The reforms made as a result of the lawsuit and DOJ investigation, he said, have “broken down the walls of distrust, and we’re finally able to have a dialogue rather than a monologue.”

        Maria Palomares, an attorney with Neighborhood Legal Services of Los Angeles,(2) who represented plaintiffs in the lawsuit, said her organization, which used to be flooded with complaints about the Section 8 raids, is no longer getting calls from residents complaining of deputies showing up “with guns blazing.”

        Palomares said she still hears complaints of racial profiling in the Antelope Valley, but she said the Section 8 compliance checks are no longer used as a “as a tool to discriminate against black and Latino families.”

        Sheriff Jim McDonnell and representatives of the justice department’s civil rights division could not be reached for comment.
      For the story, see Settlement expected over U.S. allegations that Sheriff's Dept. targeted minorities.

      For the U.S. Department of Justice press release, see Justice Department and the Los Angeles County Sheriff's Department Agree to Policing Reforms and Settlement of Police-Related Fair Housing Claims in the Antelope Valley.


      (1) See U.S. orders $12.5-million payment to victims of racial harassment:
      • The nearly two-year federal civil rights investigation found support for allegations by Antelope Valley residents that black residents were targeted for surprise inspections of subsidized, or Section 8, housing. The checks, which were ostensibly to ensure that residents met the terms of their assistance, often involved deputies, some of them in full SWAT armor.
      (2) Neighborhood Legal Services of Los Angeles ("NLSLA") is a public interest law firm that provides free assistance each year to more than 100,000 individuals and families through projects that expand access to justice and address the most critical needs of Los Angeles’ poverty communities. Founded in 1965, NLSLA attorneys, based in offices, courthouses and clinics throughout Los Angeles County, specialize in areas of the law that disproportionately impact the poor, including housing, public benefits and healthcare.

      Maine Non-Profit Law Firm Conducts Fair Housing 'Sting', Using Testers, Audio Recording To Gather Evidence Of Discrimination Against Families w/ Kids & Uses It To Squeeze Settlement Worth About $15K Out Of Local Landlord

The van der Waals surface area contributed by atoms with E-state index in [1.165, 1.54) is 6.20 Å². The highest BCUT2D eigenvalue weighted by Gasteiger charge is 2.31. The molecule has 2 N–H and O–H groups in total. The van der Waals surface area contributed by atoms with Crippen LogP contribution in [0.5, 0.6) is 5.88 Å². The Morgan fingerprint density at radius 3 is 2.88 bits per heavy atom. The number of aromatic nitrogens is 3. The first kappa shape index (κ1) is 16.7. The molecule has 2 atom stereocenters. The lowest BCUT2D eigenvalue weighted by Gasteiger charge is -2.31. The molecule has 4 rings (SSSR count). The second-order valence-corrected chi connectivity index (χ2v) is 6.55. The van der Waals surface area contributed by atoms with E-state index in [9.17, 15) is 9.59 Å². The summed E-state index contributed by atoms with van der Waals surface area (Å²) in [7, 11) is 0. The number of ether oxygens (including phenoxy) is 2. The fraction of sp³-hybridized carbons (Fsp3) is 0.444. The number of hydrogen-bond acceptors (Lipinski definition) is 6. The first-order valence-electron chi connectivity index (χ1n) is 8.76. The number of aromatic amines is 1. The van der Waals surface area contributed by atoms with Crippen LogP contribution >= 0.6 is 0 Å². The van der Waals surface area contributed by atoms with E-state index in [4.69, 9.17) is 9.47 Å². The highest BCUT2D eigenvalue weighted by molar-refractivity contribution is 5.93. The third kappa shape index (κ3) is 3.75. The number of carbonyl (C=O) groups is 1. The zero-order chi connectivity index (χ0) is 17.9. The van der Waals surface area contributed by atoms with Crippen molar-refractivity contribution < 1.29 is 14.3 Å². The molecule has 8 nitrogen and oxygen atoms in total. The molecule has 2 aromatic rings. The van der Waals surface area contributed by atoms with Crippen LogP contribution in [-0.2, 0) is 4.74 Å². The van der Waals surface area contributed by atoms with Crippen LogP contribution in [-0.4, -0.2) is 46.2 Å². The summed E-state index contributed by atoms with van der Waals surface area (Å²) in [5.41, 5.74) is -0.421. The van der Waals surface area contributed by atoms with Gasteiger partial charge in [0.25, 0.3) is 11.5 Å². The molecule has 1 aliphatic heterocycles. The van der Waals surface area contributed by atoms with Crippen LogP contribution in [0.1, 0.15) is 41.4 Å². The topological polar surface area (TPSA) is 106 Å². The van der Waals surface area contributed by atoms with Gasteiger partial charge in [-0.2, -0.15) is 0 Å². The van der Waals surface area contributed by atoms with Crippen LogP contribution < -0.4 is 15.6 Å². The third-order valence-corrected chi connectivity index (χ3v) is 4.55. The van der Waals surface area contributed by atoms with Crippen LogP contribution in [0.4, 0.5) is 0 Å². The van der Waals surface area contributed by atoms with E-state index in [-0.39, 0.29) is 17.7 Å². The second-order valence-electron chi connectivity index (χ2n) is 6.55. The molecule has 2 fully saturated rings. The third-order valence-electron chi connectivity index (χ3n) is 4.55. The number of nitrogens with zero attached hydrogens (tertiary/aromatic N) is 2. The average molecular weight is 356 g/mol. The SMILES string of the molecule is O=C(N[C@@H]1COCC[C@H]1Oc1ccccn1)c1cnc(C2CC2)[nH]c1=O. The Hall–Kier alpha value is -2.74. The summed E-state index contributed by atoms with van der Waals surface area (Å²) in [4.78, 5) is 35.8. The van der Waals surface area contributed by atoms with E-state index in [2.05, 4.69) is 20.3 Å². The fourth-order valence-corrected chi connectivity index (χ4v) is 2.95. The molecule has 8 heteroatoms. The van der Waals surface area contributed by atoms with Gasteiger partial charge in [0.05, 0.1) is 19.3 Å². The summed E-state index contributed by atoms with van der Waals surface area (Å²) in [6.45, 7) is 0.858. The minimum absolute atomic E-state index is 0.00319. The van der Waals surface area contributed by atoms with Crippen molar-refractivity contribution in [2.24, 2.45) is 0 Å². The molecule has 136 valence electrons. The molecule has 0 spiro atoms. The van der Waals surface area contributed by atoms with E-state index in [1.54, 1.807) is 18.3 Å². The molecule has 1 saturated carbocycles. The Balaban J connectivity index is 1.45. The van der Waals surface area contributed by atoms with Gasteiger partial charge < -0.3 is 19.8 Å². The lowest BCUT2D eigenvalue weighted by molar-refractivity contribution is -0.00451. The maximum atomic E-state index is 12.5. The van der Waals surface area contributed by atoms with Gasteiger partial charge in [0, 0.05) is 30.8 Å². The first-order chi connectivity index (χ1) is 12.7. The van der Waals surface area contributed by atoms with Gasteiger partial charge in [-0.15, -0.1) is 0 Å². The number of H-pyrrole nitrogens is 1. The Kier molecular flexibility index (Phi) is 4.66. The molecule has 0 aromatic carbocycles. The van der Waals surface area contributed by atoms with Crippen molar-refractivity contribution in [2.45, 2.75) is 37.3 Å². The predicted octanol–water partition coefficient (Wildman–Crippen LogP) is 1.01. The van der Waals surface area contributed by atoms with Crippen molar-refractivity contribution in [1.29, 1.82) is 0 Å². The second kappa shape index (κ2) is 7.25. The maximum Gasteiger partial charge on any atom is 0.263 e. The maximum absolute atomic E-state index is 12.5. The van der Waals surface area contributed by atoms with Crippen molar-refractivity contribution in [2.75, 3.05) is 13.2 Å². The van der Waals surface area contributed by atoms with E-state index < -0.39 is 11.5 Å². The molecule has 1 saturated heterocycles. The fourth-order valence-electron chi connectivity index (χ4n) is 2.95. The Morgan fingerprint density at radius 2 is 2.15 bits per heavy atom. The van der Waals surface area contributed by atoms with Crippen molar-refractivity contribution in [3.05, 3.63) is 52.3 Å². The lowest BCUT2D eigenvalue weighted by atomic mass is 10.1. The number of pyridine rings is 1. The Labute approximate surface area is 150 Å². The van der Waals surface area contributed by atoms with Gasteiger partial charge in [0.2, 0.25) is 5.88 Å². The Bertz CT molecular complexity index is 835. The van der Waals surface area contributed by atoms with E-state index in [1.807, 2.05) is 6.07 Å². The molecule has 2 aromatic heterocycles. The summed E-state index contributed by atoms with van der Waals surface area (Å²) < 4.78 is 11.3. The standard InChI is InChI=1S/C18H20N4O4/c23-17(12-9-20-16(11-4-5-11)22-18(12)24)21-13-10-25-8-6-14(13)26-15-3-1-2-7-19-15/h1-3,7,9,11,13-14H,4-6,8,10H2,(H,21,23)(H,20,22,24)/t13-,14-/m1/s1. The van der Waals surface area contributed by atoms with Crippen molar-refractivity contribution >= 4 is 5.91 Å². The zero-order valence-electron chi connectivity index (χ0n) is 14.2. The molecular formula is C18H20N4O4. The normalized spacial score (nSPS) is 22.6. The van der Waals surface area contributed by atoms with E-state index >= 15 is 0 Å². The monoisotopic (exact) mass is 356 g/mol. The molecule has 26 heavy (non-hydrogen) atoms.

In Winthrop, Maine, WABI-TV Channel 5 reports:
      • The owners of three apartment complexes in the Winthrop area have agreed to pay $5,000 to settle claims they refused to rent to families with children.

        Jane and Donald Belanger will pay the money to Pine Tree Legal Assistance, a non-profit organization for fair housing.

        Officials with the U.S. Department of Housing and Urban Development say the Belangers posted an ad for an apartment saying it was best for single people and couples with no children. An investigation also found they held security deposits for tenants with families, but not others.(1)

        As part of the agreement, the Belangers will also return security deposits and partial rent payments to families, hold two apartments just for families and fund two summer camp scholarships at the YMCA.

        In all the agreement is valued [at] about $15,000.
      Source: Winthrop Landlords Reach Deal Over Claims of Refusing to Rent to Families with Kids.

      Go here for the Voluntary Compliance Agreement Between Pine Tree Legal Assistance Inc. and Jane S. and Donald J. Belanger.

      (1) According to the Voluntary Compliance Agreement, the Complainant, Pine Tree Legal Assistance, assigned fair housing testers to gather their evidence in this case. It alleged that the tester who claimed to have children was not provided with application materials, but the tester who claimed not to have children was provided an application and pressed to apply. It supported these allegations with an audio recording. Landlord denied allegations, but agreed to, among a slew of other things, certify that rental apartments have been de-leaded or do not need to be de-leaded, and to pay Pine Tree Legal a total of $5,000 in damages (in 12-monthly payments) for frustration of mission and diversion of resources. See, generally: